If they teased or built up this moment even remotely similarly to how they teased Batista’s departure from Evolution, the moment would’ve had more impact to it. Instead, it happened on a random RAW that no one will remember in a few weeks.
It was clear from the beginning they were trying desperately to fill three hours of time, so they just threw together a random match and post-match beatdown, instead of giving Dana another chance to prove herself. You can see WWE’s priorities right there.
After another Cruiserweight match that got some time and a good reaction from the audience (WWE must be fans of my rants – they’re learning how to treat the Cruiserweights properly), we got what could’ve been a huge match in an alternate reality for free on a random RAW.
Sami Zayn & Chris Jericho vs. Kevin Owens & Samoa Joe in itself sounds like an awesome match that could main event any Raw-exclusive PPV. But instead of making money, WWE gave it away for free, because of course, they did.
Now, there were two things that stood out as wrong and illogical in this segment. First, Chris Jericho was smirking as he came into the ring. Smirking. After being destroyed by Kevin Owens in such brutal fashion a few weeks ago. And later on during the show, he was back to normal, telling his regular jokes and repeating his catchphrases.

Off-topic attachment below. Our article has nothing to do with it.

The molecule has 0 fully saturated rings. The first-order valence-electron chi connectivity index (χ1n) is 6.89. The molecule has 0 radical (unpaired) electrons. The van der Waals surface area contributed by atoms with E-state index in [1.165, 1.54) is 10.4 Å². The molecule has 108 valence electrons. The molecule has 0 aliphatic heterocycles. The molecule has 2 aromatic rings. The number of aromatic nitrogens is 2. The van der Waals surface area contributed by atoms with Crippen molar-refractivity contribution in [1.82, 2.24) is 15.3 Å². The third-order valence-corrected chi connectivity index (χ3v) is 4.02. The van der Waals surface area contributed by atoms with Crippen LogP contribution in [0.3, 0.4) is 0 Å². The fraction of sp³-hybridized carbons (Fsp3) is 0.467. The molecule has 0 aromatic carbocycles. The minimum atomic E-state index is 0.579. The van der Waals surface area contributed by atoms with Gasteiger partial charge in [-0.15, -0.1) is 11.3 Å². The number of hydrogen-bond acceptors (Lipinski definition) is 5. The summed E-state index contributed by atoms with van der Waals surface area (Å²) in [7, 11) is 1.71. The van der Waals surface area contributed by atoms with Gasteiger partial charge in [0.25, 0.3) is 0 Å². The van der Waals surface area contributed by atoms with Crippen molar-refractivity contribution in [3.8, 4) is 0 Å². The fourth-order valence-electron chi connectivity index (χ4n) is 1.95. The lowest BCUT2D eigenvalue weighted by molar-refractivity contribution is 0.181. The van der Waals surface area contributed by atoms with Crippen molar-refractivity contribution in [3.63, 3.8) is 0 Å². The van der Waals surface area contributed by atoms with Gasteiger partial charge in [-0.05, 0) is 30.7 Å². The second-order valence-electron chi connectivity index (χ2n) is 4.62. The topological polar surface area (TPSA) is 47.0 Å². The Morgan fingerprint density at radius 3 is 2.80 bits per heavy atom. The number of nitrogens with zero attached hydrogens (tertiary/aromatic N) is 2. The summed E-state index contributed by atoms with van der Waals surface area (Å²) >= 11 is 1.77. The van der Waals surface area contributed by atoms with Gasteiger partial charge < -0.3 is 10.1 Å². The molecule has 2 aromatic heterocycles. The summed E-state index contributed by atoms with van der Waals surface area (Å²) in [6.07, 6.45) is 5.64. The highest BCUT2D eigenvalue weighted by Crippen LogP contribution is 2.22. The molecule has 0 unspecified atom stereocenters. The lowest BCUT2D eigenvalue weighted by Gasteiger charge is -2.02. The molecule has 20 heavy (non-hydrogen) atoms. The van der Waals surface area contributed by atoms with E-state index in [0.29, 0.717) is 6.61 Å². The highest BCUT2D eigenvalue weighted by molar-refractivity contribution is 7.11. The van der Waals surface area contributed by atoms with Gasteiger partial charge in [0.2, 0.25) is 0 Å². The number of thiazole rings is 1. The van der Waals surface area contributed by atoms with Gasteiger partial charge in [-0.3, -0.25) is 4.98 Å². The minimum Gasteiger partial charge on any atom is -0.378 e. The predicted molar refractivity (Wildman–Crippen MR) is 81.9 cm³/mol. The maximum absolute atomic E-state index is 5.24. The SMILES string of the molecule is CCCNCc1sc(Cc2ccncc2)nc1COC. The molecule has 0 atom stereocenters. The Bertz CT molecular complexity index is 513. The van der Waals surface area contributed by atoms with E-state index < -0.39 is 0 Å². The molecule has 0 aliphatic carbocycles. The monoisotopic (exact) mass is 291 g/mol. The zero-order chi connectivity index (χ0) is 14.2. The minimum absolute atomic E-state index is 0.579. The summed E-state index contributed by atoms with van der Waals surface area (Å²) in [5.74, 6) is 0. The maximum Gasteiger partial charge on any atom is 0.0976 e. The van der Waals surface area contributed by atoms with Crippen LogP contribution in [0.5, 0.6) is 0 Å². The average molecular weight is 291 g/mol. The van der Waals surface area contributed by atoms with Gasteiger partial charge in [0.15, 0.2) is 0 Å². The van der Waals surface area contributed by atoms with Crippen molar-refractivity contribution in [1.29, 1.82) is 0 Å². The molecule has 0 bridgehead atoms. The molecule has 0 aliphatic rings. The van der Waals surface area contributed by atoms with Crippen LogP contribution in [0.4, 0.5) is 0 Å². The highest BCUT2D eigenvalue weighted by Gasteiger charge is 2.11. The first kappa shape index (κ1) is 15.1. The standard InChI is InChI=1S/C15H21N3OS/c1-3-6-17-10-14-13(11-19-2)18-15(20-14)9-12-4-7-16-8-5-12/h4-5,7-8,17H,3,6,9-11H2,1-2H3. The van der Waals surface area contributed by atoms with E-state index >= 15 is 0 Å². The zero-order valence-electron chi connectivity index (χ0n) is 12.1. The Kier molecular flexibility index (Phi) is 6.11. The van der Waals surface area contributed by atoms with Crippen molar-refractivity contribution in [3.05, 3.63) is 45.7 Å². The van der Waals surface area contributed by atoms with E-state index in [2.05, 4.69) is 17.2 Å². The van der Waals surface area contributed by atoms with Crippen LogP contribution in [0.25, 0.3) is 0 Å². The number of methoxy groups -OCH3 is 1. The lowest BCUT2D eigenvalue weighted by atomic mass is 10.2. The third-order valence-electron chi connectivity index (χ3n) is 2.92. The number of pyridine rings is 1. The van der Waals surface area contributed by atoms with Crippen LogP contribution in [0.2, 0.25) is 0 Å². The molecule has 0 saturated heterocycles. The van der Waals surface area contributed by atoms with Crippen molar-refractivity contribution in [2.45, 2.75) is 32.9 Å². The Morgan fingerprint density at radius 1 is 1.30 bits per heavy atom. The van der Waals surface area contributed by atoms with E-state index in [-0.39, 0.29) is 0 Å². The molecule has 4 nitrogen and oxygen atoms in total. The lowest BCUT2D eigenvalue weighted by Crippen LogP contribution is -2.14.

It was almost as if…nothing big ever happened.
It’s because of stuff like this that WWE cannot get fans to care about their storylines enough to gain new viewers (or even keep regular ones interested). The wrestlers involved are scripted to drop any elements of long-term storytelling and emotional selling, in favour of ‘smiling to make everyone happy’.
It’s a nonsensical approach to storytelling that’s a major cause of their struggles with filling seats and keeping people invested in their programming.
If fans can see that the wrestlers aren’t selling the seriousness of the storylines they’re in, the fans won’t care as much. Jericho should’ve tried his best to attack Owens at every opportunity, or at least to tease some degree of anger or frustration.
Instead, Jericho was his same old self without any other personality changes. No wonder nobody cares about the actual storylines the wrestlers are involved in. Secondly, this match ended due to two wrestlers being heels.
It’s one thing for a wrestler to get disqualified for using a weapon. It’s another thing entirely for two wrestlers to use ‘the numbers game’ to get a brief-yet-effective advantage over the underdog babyfaces. This second tactic is a tried-and-tested method for the heels to get the audience to cheer the good guys. And the bad guys were punished for doing this.
But it’s OK because the heels got the advantage after the match, which is acceptable because wins and losses don’t matter in WWE.